Despite the fact that The Breakout—initially planned for PC, Mac, and Linux, with additional platforms to be considered if further funding is added—failed its attempt at Kickstarter, we’re hoping they either try again down the road or find another way to make the game happen. The world could always use more unique takes on war games that stray from the traditional shooter and strategy genres to which we’re all so accustomed.

This War of Mine

11 Bit Studios—a game developer based in Warsaw, Poland—has an even more unique take on war in the works. The tagline says a mouthful: “In war, not everyone is a soldier.” That’s right, in This War of Mine players don’t step into the battle-worn shoes of soldiers or generals; they’re not sitting behind the controls of a tank and charging into battle. Rather, players take control of civilians, who, while not directly involved, are greatly affected as the war happens all around them.

This War of Mine is currently in the works for PC, Mac, and Linux, and is aiming at a late 2014 release. At the time of this writing, designer Pawel Miechowski hadn’t even shown the public what it looks like in action, but it sounds as difficult to play as it is to create. As civilians players can stand guard at home, craft items, and venture out at night at great risk to their lives. People can get sick and wounded so you’ll need to create alcohol or trade for it, and use it to disinfect wounds. The setting echoes extended war-torn eras like the siege of Sarajevo, and if it all sounds frighteningly real, it’s because Miechowski and his team are talking to people, doing research, and pulling from real life experiences.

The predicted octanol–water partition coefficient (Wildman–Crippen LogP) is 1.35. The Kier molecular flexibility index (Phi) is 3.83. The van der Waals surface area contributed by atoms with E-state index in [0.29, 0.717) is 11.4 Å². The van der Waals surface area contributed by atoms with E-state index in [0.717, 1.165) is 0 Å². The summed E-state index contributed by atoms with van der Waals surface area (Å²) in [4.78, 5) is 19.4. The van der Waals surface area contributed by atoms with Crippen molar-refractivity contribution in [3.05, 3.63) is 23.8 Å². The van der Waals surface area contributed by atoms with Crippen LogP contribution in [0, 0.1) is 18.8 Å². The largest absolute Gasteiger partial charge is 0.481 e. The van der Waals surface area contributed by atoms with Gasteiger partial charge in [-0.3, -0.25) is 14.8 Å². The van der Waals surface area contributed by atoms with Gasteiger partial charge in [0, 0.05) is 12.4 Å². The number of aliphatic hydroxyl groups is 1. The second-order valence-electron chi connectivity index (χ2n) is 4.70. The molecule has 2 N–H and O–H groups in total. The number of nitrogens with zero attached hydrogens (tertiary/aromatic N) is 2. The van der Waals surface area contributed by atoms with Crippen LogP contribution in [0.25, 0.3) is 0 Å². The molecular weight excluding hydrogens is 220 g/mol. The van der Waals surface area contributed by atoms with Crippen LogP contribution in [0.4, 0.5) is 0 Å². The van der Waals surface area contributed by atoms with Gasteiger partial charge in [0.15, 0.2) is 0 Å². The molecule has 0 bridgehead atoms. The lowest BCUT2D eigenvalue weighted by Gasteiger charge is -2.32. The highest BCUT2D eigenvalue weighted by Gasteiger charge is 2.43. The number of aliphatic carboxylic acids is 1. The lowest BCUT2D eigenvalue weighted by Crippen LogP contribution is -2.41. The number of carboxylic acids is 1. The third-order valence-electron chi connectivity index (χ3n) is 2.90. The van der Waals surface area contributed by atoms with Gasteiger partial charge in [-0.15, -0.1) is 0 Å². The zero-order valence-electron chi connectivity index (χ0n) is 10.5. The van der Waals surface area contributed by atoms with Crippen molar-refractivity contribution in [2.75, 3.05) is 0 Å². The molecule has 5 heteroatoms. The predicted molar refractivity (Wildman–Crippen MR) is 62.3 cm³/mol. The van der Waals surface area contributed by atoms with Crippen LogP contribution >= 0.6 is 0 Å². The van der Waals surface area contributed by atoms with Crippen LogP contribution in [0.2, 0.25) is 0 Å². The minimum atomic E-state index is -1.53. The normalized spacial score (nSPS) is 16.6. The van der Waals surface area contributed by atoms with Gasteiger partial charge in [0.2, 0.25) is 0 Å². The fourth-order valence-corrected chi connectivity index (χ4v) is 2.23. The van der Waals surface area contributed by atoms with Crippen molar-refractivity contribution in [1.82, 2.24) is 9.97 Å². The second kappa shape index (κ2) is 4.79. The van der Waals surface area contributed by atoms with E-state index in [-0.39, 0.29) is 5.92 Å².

This is a far cry from some of 11 Bit Studios’ previous work, like Anomaly Warzone Earth and Anomaly Korea. While This War of Mine seems like a pretty harrowing perspective to tackle, and Miechowski said he and his team have decided to exclude certain atrocities of war, it seems like something that could be worth experiencing for the ensuing discussion alone.